2020 Instructions for Form FTB 3885 Corporation Depreciation and Amortization
References in these instructions are to the Internal Revenue Code (IRC) as of January 1, 2015, and to the California Revenue and Taxation Code (R&TC).
In general, for taxable years beginning on or after January 1, 2015, California law conforms to the Internal Revenue Code (IRC) as of January 1, 2015. However, there are continuing differences between California and federal law. When California conforms to federal tax law changes, we do not always adopt all of the changes made at the federal level. For more information, go to ftb.ca.gov and search for conformity. Additional information can be found in FTB Pub. 1001, Supplemental Guidelines to California Adjustments, the instructions for California Schedule CA (540 or 540NR), and the Business Entity tax booklets.
The instructions provided with California tax forms are a summary of California tax law and are only intended to aid taxpayers in preparing their state income tax returns. We include information that is most useful to the greatest number of taxpayers in the limited space available. It is not possible to include all requirements of the California Revenue and Taxation Code (R&TC) in the instructions. Taxpayers should not consider the instructions as authoritative law.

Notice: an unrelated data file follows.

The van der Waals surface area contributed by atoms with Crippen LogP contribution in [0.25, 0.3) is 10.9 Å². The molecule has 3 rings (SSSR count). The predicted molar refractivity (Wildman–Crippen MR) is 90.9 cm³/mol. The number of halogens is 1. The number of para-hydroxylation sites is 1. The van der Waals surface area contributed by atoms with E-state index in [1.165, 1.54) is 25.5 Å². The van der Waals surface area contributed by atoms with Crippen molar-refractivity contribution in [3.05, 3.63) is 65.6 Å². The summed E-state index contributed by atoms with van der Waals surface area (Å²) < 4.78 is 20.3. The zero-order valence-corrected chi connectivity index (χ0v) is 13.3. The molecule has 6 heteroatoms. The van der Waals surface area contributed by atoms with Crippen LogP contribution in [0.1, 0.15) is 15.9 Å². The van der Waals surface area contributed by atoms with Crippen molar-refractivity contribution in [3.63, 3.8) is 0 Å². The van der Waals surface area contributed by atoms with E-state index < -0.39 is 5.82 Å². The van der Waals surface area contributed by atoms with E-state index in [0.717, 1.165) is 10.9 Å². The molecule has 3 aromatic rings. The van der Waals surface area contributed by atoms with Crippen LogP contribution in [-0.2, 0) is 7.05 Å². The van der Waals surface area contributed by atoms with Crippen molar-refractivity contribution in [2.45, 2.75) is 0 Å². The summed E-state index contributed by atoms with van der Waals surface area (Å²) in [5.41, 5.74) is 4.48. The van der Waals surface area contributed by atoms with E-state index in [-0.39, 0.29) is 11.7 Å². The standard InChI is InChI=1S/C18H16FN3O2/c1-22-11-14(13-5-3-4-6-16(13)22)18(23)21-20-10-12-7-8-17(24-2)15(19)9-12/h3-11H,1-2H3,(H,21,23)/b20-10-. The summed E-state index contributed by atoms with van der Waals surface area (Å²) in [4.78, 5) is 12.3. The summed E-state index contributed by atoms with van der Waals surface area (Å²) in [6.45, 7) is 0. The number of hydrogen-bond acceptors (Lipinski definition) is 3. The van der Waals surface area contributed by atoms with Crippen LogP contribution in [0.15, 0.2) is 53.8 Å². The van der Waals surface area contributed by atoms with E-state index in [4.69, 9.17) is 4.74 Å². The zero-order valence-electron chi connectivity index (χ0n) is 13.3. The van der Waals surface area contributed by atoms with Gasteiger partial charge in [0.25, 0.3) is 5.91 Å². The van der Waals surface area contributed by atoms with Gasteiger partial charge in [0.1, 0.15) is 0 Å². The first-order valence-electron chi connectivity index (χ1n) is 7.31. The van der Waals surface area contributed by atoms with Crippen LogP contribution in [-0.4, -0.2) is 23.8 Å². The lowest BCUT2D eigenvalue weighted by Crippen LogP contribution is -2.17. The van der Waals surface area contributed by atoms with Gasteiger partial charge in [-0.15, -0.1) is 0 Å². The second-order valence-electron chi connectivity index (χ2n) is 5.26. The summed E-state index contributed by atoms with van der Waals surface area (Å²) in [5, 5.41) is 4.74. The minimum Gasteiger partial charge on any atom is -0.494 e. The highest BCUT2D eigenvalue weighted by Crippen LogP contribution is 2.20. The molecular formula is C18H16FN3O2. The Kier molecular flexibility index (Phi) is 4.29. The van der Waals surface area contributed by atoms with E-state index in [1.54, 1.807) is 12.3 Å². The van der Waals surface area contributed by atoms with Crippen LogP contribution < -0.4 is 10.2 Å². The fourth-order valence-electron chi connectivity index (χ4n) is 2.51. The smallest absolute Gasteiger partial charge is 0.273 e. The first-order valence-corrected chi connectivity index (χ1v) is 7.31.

Use form FTB 3885, Corporation Depreciation and Amortization, to calculate California depreciation and amortization deduction for corporations, including partnerships and limited liability companies (LLCs) classified as corporations.
S corporations must use Schedule B (100S), S Corporation Depreciation and Amortization.
Depreciation is the annual deduction allowed to recover the cost or other basis of business or income producing property with a determinable useful life of more than one year. Generally, depreciation is used in connection with tangible property.
Amortization is an amount deducted to recover the cost of certain capital expenses over a fixed period. Generally amortization is used for intangible assets.
For amortizing the cost of certified pollution control facilities, use form FTB 3580, Application and Election to Amortize Certified Pollution Control Facility.
B. Federal/State Differences
Differences between federal and California laws affect the calculation of depreciation and amortization. The following lists are not intended to be all-inclusive of the federal and state conformities and differences. For more information, refer to the R&TC.
California law conforms to federal law for the following: